Reduced oil production tax rates for certified exemptions:
        Enhanced Oil Recovery Exemption (EOR): 2.3% (.023) of market value of oil
        Two-Year Inactive Well Exemption: 0.0% (.000) of market value of oil

        Reply
  10. anon

    It should never be forgotten how duplicitous Blue Democratic Party™ Governor Jerry Brown was, in keeping a lid on the fracking going on already, as did the Bipartisan Governors preceeding him. Jerry Brown, along with those preceeding Governors, is as deplorable as Trump:

    Unregulated Fracking for Decades? Why California May Be a Disaster Waiting to Happen – It appears fracking has gone virtually unregulated in California for decades and now lawmakers are pushing back with legislation to expose the truth.

    Additionally, speaking of Fault Lines (some not yet discovered) discussed at the beginning comment (by jo6pac) thread, there are also those four California Nuclear Plants. Per numerous wiki pages:

    One still active site:

    Diablo Canyon Power Plant ‒ set to ‘close’ by 2025, located in San Luis Obispo County.

    Two previously ‘closed’ sites, still being decommissioned:

    San Onofre Nuclear Generating Station ‒ ‘closed’ in June 2013, located in San Diego County. It’s not clear on the wiki page — see Nuclear Waste Issue — whether there is remaining spent radioactive waste at the site [1], or, if it’s been removed, where it is stored now, Grundy County, Illinois?: The Morris Operation in Grundy County, Illinois, United States, is the location of the only de facto high-level radioactive waste storage site in the United States and holds 772 tons of spent nuclear fuel.[1] It is owned by GE Hitachi Nuclear Energy with an address of 7555 East Collins Rd., Morris, IL 60450.

    [1]According to the NRC, nuclear waste must sit in these pools for about 5 years in order to cool. It then must be transferred into a more permanent, dry storage, consisting of 80 underground steel lined concrete monoliths.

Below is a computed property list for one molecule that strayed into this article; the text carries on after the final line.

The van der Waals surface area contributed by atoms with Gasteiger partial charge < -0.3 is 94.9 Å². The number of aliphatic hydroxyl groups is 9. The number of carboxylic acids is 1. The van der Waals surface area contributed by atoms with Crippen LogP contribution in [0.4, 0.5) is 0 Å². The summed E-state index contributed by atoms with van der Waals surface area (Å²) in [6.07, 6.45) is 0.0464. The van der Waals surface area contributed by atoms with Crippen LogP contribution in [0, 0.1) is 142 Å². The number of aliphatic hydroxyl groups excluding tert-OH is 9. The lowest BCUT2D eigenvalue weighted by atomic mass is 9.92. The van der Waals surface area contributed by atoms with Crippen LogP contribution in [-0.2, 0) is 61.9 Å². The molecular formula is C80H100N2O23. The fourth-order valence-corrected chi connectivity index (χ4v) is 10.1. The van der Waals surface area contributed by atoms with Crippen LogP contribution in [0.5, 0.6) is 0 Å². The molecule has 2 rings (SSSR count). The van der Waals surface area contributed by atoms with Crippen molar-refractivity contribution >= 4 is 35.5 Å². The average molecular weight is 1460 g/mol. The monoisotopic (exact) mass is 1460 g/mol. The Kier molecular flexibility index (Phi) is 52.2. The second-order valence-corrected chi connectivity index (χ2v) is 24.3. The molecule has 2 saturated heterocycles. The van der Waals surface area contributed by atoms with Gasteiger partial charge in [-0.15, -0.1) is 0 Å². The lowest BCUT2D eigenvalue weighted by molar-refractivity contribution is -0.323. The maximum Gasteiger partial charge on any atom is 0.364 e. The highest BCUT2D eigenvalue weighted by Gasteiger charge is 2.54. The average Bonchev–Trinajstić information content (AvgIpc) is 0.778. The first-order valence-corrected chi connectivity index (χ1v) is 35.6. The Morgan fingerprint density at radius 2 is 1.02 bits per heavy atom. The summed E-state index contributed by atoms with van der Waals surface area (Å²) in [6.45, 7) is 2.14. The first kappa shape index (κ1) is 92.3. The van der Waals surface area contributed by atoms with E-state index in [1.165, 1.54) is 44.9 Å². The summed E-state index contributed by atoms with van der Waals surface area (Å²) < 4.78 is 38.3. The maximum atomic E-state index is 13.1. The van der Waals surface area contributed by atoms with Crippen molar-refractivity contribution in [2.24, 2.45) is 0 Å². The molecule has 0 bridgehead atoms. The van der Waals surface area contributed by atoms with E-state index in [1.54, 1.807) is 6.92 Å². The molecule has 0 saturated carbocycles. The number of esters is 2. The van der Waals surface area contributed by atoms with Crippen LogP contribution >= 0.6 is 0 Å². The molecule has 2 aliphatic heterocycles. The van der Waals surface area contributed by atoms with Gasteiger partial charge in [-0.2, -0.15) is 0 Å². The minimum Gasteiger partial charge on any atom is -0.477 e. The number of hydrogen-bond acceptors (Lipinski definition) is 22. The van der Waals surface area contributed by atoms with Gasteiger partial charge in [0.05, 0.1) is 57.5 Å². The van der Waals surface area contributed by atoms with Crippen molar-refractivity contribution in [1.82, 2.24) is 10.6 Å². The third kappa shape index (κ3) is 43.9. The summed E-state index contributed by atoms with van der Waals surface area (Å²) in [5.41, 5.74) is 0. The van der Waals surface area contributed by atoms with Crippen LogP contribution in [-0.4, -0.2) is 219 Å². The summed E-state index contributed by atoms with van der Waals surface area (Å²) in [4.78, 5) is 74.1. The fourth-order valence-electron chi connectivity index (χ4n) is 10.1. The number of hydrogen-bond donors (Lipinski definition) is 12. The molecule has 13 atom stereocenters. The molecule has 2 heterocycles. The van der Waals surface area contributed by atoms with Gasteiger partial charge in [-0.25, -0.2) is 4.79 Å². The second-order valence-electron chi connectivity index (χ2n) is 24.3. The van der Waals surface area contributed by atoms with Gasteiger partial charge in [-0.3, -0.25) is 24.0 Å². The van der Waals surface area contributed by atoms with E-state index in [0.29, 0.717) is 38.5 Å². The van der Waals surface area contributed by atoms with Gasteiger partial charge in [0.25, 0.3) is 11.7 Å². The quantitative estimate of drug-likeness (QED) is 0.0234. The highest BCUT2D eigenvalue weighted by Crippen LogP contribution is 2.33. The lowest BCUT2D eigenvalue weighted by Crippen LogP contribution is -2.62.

Humboldt Bay Nuclear Power Plant ‒ ‘closed’ in July 1976, located in Humboldt County, south of Eureka, California. Oopsie, MissingFuel Rods: In 2004 Pacific Gas and Electric Company announced that three nuclear fuel rods were unaccounted for due to conflicting records of their location. The fuel rods were never accounted for, though PG&E investigators believed at the time that they were still onsite in the spent fuel storage pool.. As to Decommissioning, 42 years after that closure: Currently, used fuel rods are being stored 44 feet above sea level in containers with very heavy lids. These containers are filled with helium, an inert gas, and will remain onsite so long as Congress and the Department of Energy does not comply with its agreement under the Nuclear Waste Policy Act of 1982. [….] decommissioning of the Unit 3 site is expected to conclude in 2019.

    One closed and decommissioned site, with nuclear waste stored indefinitely on site:

    Rancho Seco Nuclear Generating Station ‒ closed in June 1989, located in southeast Sacramento County: approximately 11 acres (4.5 ha) of land including a storage building for low-level radioactive waste and a dry-cask spent fuel storage facility remain under NRC licenses.

    Reply
    1. Olga

      Probably not completely Jerry’s fault, as the feds and states have been squabbling forever about where to store the R. waste. No solution so far. Nevada does not want it, but Texas could take some (for a small fee!).

      Reply
  11. 4corners

    I don’t like this either. But I confess: I do use fossil fuel’s, and metals to-boot. It seems there’s a lot of out-of-sight-out-of-mind going on with domestic energy production and other extractive industries. I guess everyone would be happy if we continue to import oil from foreign despots? It’s not like any of us are going to forego jet travel or give up our private automobiles absent sweeping changes.

    Part of me secretly wishes for higher prices to influence consumer behavior. But of course that would also spur increased domestic production while disproportionately harming the working class. So, yeah, it’s terrible to see any degradation on our public lands, but to me, the alternatives don’t look much better.

    Curious to hear where NC’ers think we should be going on this.

    Reply
  12. rjs

    i had been under the impression that they can’t frack most of California because the shale isn’t in a single flat layer like it is in most of the country…the continuous movement of the faults out there have tossed the Monterey shale layers up and down, into something that looks like mountains and valleys underground, making attempts to hit them with a horizontal drill pretty much of a crapshoot…so my first thought was that this is just Trump harassing California enviros, more than anything else…

    Reply